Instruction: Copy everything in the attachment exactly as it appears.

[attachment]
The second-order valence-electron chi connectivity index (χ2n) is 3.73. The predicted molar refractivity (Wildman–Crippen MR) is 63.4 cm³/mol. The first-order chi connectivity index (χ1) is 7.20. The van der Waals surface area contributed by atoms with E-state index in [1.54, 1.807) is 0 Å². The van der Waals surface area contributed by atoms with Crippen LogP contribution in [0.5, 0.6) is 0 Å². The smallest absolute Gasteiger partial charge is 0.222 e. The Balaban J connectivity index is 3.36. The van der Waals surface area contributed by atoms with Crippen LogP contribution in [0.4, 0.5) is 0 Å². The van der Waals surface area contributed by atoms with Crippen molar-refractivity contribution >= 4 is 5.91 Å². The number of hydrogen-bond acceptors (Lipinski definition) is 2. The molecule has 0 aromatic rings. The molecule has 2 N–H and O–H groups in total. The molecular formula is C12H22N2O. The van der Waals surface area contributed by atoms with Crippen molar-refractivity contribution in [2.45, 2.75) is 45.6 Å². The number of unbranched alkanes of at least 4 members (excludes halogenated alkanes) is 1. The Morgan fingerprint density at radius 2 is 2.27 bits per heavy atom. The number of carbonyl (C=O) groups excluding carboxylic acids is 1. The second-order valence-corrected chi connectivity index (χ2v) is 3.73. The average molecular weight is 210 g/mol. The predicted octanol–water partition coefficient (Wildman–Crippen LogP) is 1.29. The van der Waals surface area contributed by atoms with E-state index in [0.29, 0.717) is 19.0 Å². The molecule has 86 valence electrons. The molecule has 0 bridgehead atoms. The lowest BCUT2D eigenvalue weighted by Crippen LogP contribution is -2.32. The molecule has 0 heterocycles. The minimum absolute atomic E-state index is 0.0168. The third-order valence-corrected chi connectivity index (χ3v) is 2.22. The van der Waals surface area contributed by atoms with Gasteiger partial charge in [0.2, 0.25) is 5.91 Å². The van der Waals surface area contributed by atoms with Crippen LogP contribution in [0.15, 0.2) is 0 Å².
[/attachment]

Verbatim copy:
The second-order valence-electron chi connectivity index (χ2n) is 3.73. The predicted molar refractivity (Wildman–Crippen MR) is 63.4 cm³/mol. The first-order chi connectivity index (χ1) is 7.20. The van der Waals surface area contributed by atoms with E-state index in [1.54, 1.807) is 0 Å². The van der Waals surface area contributed by atoms with Crippen LogP contribution in [0.5, 0.6) is 0 Å². The smallest absolute Gasteiger partial charge is 0.222 e. The Balaban J connectivity index is 3.36. The van der Waals surface area contributed by atoms with Crippen LogP contribution in [0.4, 0.5) is 0 Å². The van der Waals surface area contributed by atoms with Crippen molar-refractivity contribution >= 4 is 5.91 Å². The number of hydrogen-bond acceptors (Lipinski definition) is 2. The molecule has 0 aromatic rings. The molecule has 2 N–H and O–H groups in total. The molecular formula is C12H22N2O. The van der Waals surface area contributed by atoms with Crippen molar-refractivity contribution in [2.45, 2.75) is 45.6 Å². The number of unbranched alkanes of at least 4 members (excludes halogenated alkanes) is 1. The Morgan fingerprint density at radius 2 is 2.27 bits per heavy atom. The number of carbonyl (C=O) groups excluding carboxylic acids is 1. The second-order valence-corrected chi connectivity index (χ2v) is 3.73. The average molecular weight is 210 g/mol. The predicted octanol–water partition coefficient (Wildman–Crippen LogP) is 1.29. The van der Waals surface area contributed by atoms with E-state index in [0.29, 0.717) is 19.0 Å². The molecule has 86 valence electrons. The molecule has 0 bridgehead atoms. The lowest BCUT2D eigenvalue weighted by Crippen LogP contribution is -2.32. The molecule has 0 heterocycles. The minimum absolute atomic E-state index is 0.0168. The third-order valence-corrected chi connectivity index (χ3v) is 2.22. The van der Waals surface area contributed by atoms with Gasteiger partial charge in [0.2, 0.25) is 5.91 Å². The van der Waals surface area contributed by atoms with Crippen LogP contribution in [0.15, 0.2) is 0 Å².